Age and sex were self-reported. BMI was calculated according to the measured height and weight at the time of recruitment. Venous blood samples were obtained from the subjects after an overnight fast (12 hours). Plasma ALT, aspartate aminotransferase (AST), γ-glutamyltransferase (GGT), fasting blood glucose (FBG), triglycerides, high density lipoprotein cholesterol (HDL-C) and low density lipoprotein cholesterol (LDL-C) levels were measured using an automated analyzer. Genomic DNA was extracted from leukocytes using AxyPrep Whole Blood Genomic DNA Miniprep Kit (Axygen Biosciences, USA). The I148M variant was genotyped using a TaqMan assay on a 7900HT Fast Real-Time PCR instrument (Applied Biosystems, Foster City, CA) at 50°C for 2 min, 95°C for 10 min, and then 40 cycles of 95°C for 15 sec and 60°C for 1.5 min. Hardy-Weinberg equilibrium (HWE) was examined by Pearson’s χ2 goodness-of-fit test in cases and controls, respectively.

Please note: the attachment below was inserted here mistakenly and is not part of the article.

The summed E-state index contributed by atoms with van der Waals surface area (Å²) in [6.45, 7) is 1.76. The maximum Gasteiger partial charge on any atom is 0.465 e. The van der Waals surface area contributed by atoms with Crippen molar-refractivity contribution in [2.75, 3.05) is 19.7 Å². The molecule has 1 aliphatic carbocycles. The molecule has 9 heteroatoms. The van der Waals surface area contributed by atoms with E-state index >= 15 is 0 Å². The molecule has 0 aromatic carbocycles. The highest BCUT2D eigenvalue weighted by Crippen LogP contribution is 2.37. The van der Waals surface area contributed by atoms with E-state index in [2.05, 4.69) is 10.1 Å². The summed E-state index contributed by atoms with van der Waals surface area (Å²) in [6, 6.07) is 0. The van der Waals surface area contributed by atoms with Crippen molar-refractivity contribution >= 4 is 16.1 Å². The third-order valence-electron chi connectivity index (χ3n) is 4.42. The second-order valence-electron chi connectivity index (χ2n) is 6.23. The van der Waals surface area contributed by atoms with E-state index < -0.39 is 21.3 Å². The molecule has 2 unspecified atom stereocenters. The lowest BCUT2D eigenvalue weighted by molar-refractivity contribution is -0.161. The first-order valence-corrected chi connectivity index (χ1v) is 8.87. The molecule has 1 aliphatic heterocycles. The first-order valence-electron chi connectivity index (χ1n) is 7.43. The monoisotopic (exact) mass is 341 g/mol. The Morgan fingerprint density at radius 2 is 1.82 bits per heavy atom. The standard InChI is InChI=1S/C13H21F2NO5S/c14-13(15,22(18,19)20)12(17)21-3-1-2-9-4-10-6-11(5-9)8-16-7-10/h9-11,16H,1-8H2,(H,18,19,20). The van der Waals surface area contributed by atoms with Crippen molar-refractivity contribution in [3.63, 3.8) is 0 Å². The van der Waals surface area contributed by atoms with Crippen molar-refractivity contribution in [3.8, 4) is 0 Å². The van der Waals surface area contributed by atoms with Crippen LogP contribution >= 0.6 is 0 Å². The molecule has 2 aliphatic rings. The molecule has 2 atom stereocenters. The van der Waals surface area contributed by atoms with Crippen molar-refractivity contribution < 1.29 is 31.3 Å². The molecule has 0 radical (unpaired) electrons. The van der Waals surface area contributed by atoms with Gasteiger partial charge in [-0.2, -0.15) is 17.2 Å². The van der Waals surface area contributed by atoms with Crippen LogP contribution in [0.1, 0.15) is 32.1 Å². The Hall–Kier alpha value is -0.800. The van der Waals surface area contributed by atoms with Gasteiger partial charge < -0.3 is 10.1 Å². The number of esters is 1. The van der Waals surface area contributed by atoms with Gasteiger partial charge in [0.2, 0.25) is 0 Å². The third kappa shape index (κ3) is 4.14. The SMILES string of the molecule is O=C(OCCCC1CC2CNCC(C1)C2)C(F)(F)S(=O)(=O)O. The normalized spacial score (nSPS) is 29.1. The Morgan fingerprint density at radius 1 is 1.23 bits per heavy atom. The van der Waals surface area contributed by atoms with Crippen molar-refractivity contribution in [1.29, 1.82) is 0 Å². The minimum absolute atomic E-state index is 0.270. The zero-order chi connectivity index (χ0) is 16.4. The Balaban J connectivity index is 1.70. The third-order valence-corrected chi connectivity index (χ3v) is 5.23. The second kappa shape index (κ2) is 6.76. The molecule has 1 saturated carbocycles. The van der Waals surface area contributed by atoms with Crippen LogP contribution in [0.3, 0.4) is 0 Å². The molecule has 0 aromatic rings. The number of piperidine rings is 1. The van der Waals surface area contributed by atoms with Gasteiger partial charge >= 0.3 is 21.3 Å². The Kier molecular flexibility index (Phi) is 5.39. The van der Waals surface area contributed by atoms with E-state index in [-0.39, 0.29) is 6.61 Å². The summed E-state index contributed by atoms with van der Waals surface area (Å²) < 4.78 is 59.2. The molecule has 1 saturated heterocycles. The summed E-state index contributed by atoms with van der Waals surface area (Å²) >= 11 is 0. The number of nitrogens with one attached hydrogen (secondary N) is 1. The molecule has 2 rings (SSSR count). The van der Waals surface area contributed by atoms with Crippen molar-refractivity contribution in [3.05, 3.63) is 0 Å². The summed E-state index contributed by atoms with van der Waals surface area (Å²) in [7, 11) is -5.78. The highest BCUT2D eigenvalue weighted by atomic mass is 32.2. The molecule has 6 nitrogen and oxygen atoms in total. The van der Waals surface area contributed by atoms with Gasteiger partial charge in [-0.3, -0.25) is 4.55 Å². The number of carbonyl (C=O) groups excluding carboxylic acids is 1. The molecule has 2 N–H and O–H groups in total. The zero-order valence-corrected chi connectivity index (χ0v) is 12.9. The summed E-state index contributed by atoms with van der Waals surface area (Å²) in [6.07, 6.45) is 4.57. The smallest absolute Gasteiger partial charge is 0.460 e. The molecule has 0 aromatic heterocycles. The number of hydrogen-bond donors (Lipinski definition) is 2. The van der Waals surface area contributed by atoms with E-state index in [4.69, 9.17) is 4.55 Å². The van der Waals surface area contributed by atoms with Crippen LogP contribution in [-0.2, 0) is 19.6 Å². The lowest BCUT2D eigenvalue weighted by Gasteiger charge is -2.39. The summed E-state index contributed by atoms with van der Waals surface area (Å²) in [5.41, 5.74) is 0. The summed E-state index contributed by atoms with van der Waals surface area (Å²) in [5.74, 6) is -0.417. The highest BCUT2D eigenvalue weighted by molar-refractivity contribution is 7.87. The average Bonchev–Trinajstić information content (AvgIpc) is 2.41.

Comparisons of demographic and clinical features between cases and controls were performed by a two-sample t-test for continuous variables and by a proportion test for categorical variables. Comparisons between caterogies of cases were performed by analysis of variance. Linear regression models were fit to test association between genotype and continuous phenotypes, and logistic regression models were fit to test association between genotype and categorical phenotype. Bonferroni correction was performed to correct for multiple testing. The genotypic value was coded in an additive manner, i.e., 0, 1, and 2 denoted II, IM, and MM genotypes, respectively. The interaction between I148M and BMI for a continuous trait—ALT—was tested by examining the interaction term in a linear regression model; the interaction for an ordinal trait—the ultrasonography-determined steatosis degree—was tested by examining the interaction term in an ordered logistic regression model; the interaction for a binary trait—NAFLD—was tested either by examining the interaction term in a logistic regression model using both cases and controls, or by examining the association between I148M and BMI using only cases. We estimated the power to detect interaction a priori given the sample size; when there was no significant interaction detected, we also estimated sample sizes required to achieve the power of 0.8. The power analyses were performed for a quantitative trait [27] and for a binary trait in both case-control [28,29] and case-only [30] designs. All analyses were performed using R [31] except that power analysis in a case-control design was performed using POWER V3.0 [28,29].